Severe storm destroys University of Arkansas turfgrass research structures

Severe storm destroys University of Arkansas turfgrass research structures

Field day cancelled as damages could reach $100,000.

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July 17, 2018
GCI Staff
Turf
A brief but violent storm that swept through Fayetteville, Ark., damaged research structures on the Arkansas Agricultural Research and Extension Center, resulting in the cancellation of a turfgrass research field day and likely loss of a year’s worth of data.

Mike Richardson, professor of horticulture and turfgrass researcher for the University of Arkansas System Division of Agriculture, said three hoop houses used for drought research were destroyed. Each structure cost about $25,000. A fence around a turfgrass tennis court used for sport field research was also damaged.

Richardson said the damage is still being assessed, but he anticipates the total cost could go as high as $100,000.

The destroyed structures were used to keep rain off turf research plots to test drought tolerance, Richardson said. “Obviously, they are no longer protected from rain,” he said.

His most optimistic guess, Richardson said, is that the hoop houses might be replaced by the end of August. If September turns out to be hot and dry, he said, researchers might still get some drought tolerance data for 2018.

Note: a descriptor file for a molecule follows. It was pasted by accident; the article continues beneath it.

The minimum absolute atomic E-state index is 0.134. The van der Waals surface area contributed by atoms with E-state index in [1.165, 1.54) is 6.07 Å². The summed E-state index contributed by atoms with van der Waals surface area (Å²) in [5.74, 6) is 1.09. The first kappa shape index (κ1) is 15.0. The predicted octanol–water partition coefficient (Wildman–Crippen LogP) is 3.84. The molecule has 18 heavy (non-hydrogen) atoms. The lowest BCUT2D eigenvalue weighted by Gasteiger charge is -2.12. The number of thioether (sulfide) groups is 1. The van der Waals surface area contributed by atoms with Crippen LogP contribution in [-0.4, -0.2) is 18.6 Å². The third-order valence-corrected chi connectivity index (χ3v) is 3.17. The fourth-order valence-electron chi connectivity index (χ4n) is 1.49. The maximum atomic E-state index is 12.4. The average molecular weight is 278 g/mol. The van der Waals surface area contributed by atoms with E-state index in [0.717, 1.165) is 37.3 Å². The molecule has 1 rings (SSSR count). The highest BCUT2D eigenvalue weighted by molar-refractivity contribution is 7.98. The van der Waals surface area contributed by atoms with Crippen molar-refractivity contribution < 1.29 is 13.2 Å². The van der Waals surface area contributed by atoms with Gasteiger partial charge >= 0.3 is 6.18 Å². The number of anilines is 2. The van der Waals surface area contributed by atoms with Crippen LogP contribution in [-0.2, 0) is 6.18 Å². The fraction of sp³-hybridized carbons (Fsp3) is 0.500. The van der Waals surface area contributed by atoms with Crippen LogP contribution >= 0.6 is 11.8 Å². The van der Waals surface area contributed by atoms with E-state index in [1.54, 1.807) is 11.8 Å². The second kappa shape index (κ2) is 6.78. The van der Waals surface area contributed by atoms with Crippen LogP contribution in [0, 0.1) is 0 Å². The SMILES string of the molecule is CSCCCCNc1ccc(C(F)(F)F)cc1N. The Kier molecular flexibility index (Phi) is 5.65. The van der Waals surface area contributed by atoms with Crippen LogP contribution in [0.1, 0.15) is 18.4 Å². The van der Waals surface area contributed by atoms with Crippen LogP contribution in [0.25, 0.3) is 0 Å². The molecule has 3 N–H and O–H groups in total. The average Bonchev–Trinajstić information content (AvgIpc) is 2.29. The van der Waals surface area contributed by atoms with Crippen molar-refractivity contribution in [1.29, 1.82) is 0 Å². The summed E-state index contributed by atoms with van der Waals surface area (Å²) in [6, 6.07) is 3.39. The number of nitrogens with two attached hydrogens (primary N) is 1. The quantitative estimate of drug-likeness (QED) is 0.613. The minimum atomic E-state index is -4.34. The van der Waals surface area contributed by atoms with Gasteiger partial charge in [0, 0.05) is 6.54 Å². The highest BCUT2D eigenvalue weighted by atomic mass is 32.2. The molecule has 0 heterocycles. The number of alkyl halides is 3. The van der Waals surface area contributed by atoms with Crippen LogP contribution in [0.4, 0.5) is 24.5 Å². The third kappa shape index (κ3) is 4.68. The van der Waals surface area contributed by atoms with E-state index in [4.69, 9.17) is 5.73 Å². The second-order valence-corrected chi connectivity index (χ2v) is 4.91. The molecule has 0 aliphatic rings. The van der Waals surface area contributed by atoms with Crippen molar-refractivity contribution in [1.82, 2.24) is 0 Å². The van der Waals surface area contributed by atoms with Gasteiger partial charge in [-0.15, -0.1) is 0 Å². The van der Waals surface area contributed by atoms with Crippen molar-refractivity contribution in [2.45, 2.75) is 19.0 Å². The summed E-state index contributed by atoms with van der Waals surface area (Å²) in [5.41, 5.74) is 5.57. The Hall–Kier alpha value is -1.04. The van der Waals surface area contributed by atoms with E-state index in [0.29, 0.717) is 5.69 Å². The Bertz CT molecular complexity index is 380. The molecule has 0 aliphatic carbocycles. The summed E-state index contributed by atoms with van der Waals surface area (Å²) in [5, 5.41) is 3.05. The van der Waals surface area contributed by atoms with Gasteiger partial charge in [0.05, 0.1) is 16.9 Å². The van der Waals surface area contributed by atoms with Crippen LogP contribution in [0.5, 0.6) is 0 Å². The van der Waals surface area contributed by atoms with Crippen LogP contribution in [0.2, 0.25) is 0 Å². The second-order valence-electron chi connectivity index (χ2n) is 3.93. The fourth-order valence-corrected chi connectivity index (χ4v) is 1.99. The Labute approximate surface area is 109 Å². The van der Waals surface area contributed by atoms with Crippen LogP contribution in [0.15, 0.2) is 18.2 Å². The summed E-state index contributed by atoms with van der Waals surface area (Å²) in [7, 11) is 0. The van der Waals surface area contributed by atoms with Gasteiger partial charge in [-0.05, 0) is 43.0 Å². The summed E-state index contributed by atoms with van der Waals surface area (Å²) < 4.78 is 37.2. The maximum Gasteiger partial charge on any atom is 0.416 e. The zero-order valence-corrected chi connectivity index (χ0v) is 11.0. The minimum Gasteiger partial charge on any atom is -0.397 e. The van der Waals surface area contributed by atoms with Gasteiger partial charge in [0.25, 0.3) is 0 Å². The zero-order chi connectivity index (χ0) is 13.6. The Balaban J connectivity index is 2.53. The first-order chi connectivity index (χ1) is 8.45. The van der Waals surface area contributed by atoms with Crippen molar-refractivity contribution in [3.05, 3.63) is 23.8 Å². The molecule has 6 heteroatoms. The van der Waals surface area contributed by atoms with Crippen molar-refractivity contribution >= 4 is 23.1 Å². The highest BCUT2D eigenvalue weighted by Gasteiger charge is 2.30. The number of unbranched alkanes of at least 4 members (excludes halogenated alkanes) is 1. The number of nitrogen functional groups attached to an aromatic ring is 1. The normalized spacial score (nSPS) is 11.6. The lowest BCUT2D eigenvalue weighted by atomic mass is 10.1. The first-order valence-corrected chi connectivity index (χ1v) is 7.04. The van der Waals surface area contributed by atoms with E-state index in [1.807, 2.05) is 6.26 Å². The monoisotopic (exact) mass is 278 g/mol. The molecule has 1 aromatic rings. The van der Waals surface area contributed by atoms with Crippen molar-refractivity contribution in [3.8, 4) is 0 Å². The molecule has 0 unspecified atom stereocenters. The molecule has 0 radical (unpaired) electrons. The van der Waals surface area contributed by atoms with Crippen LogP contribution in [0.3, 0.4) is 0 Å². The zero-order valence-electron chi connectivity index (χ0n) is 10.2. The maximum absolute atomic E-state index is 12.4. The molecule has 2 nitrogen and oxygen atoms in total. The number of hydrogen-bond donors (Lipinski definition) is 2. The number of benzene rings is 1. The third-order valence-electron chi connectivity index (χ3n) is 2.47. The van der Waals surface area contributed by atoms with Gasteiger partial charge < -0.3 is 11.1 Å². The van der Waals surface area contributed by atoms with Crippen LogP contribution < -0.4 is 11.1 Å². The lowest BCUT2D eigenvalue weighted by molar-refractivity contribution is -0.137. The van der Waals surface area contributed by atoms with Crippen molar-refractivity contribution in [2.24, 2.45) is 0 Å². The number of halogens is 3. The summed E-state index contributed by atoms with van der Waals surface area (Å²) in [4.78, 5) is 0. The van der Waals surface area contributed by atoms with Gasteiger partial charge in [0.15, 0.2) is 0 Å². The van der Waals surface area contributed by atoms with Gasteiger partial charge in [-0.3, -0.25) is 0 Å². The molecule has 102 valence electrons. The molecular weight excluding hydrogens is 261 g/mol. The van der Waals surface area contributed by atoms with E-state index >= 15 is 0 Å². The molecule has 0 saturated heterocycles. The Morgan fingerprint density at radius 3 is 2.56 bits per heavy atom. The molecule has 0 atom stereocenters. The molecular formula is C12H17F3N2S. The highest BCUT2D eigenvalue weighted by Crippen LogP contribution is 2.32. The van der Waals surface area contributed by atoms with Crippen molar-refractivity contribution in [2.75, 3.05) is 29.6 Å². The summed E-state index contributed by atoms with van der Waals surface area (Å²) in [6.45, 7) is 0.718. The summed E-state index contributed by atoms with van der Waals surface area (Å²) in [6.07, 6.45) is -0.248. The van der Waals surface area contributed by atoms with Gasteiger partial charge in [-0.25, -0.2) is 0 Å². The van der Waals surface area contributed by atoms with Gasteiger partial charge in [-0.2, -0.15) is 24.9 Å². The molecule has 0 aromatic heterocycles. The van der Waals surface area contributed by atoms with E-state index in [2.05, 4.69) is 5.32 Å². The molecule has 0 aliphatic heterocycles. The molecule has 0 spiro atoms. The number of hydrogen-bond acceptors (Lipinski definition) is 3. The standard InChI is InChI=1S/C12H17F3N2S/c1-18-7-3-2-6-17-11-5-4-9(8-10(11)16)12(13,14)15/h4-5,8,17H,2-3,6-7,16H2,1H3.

It’s just as likely that no data will be collected for this year, Richardson said. Other turf research plots are undamaged, he said.

Richardson said a turfgrass research field day scheduled for July 25 has been cancelled.

Persons who preregistered for the field day have been notified by email of the cancellation. Richardson said they should contact Shelby Hanson, horticulture department fiscal manager, at 479-575-6680 about refunds.

Vaughn Skinner, director of the Arkansas Agricultural Research and Extension Center, said the damage seems to have been localized to the north end of the research farm, where the turfgrass research is located.

Skinner said initial checks of the 725-acre research farm, located on Garland Avenue near its intersection with Interstate 49, revealed no other damage to the buildings, equipment or research plots, although a tree limb fell on an employee’s personal vehicle, he said.